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A Concept Whose Time Has Come

Thu, 06/30/2005 - 8:36am
Ern Worthman,
Editorial Director

From time to time an idea comes along that is so phenomenal that it just sends goosebumps down my spine.


When I first read about disposable cell phones, I was so sure that it was a winner I plunked down what was left in my high-tech stock market account that I, and everybody else, shoulda sold in 2000 but didn't. Well, the phones are there but the market isn't and neither is my high-tech stock golden egg.


Now, being the type of individual who is blacklisted by the insurance companies when it comes to replacing my cell phones, this totally piqued my interest.


No more worries — yahoo! "Finally," I thought. "Now all I have to do is buy a cheap disposable cell phone for a few bucks and if I lose it, buy another one." Great concept, but not quite ready for prime-time, I'm afraid.


As I saw visions of styrofoam or some biodegradable and disposable typical footprint format cell phones dancing in front of my eyes, I had my rude awakening. As I was ready to rush down to the closest Worst Buy to pick up a dozen or more of these devices, I realized I had (like I occasionally do) left reality.


Well, disappointed to the max, I returned to reality and my crackberry.


There is some product available but it isn't how I invisioned it. For example if you go to the Internet and do a search for disposable cell phones, you'll find things like used phones for $29.95. I guess you can consider them "disposable."


Another solutions comes from Hop-On.com for around $40. Their model has no LCD screen and uses an audio feedback system to ensure proper dialing. There are others along those lines as well.


But what I think is the real deal is a concept I came across where the cell phone made from recycled paper products and is only the thickness of three credit cards. These disposable cell phones will come with one hour of talk time for about $20, including the phone. You will then be able to buy additional airtime or toss the phone, the choice is yours. But this is still on the drawing board.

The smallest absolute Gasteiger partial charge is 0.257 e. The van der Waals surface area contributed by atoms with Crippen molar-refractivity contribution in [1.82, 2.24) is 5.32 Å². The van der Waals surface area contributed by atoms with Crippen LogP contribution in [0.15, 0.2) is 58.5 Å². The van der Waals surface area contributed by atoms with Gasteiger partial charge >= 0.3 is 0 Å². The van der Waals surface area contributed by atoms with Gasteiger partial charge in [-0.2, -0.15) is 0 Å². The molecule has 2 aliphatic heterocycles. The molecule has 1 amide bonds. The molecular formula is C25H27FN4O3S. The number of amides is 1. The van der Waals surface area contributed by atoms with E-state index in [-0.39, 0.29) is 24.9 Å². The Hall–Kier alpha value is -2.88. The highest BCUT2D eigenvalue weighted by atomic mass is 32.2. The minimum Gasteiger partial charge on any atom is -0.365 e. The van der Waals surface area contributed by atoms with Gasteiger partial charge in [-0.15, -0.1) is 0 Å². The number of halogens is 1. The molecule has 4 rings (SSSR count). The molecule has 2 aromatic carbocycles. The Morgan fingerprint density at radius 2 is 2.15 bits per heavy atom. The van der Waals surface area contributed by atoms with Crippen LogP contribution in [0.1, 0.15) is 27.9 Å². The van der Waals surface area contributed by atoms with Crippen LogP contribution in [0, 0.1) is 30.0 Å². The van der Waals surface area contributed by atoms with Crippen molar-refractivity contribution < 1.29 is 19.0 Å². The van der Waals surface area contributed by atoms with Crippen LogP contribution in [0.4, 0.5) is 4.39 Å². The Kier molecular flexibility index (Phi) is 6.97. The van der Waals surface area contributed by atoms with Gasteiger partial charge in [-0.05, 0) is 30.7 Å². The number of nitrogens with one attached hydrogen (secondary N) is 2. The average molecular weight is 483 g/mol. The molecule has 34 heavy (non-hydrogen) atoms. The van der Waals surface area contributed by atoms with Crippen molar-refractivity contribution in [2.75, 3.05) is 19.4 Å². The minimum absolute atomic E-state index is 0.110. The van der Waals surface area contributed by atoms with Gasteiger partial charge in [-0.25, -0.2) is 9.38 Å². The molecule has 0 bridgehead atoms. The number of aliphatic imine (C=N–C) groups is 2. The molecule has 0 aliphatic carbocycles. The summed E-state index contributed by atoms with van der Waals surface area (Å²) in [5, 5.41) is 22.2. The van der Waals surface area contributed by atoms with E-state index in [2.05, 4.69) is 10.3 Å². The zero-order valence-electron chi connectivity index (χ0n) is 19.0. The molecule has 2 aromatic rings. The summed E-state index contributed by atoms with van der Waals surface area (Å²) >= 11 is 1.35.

But as for the kind you can get out of a vending machine (I'm told that is already in place in some European countries), that hasn't happened here.


What excites me is not the fact that this is tailor-made for me, but the technology used to implement this. The disposable phones have a couple of unique issues that have to be dealt with. First of all, to keep the price down, component count has to be kept to a minimum. And PC boards, LCDs and cases have to be earth-friendly and safely disposable or recyclable.


Second is the power source. There are currently a few ways of doing this. One potential player has decided that the intelligence will reside on the network — exactly the opposite of the current trend. The substrate will be a paper-based with components embedded directly into the paper. Metallic inks will be used as interconnects, instead of wires or circuit traces. Various other features, such as the keypad graphics and non-embeddable components will be on separate surfaces that will be connected with ribbon or other inexpensive interconnect cables and connectors. All layers will be sandwiched together in the proper order. The power source can be alkaline, Li-Ion, Ni-MH or other various battery technologies in a separate pack with quick connect/disconnect connections. The packs would be inexpensive, standard and easily replaceable if lost. If not, they can last as long as the user keeps the phone, or if the phone is lost, the pack is recycled and simply continues service on the next phone. It can also be assumed that progress will continue on power conservation. And, once voice recognition gets real, the need for a keypad and the associated circuitry disappears, lowering the cost even more. Also, the user will be able keep the earpiece/mic combination and just recycle it to each new phone.


This has some far-reaching implications. For example, it will pound another nail into the pay phone coffin (in reality it will likely kill pay phones altogether if they even survive that long). Cell phones have already been sealing it. With comfortably priced disposable cell phones, rather than feeding dollars into a pay phone, one could simply drop a $5 or $10 bill into a vending machine and get a disposable phone with an hour, or whatever, of talk time.


With a little more advancement in voice technology, stolen phones could be a thing of the past as well. It would be pretty cool to simply activate a cell phone with your voiceprint each time you want to use it. If you lose it, you wouldn't have to worry about unauthorized calls and wouldn't even have to notify the carrier of the loss. Simply go drop another one out of the vending machine. And, no more worries about credit checks, long-term contracts and the lost-phone police report.


One also wouldn't have to worry about phone configuration. With the intelligence is in the system, each phone would be a clone of your personal profile kept on the network. Well, a bit of philosophizing tells me that disposable cell phones are only the tip of the disposable society iceberg. Some may argue that such disposability isn't the ideal direction for society, but I think it has its merits. First of all, not everything will be headed for disposability. And some things should have been made disposable a long time ago (automobiles and computers).


There is also talk about disposable credit cards, for example. Once they expire, poof… they become useless. Also, if we can tie fingerprint ID to the cards, who cares if the are lost?


Personally, I think we need disposable eyeglasses, and if you ask me and Andrea you'll get a positive on disposable coats as well.


However, the technology still intrigues me.


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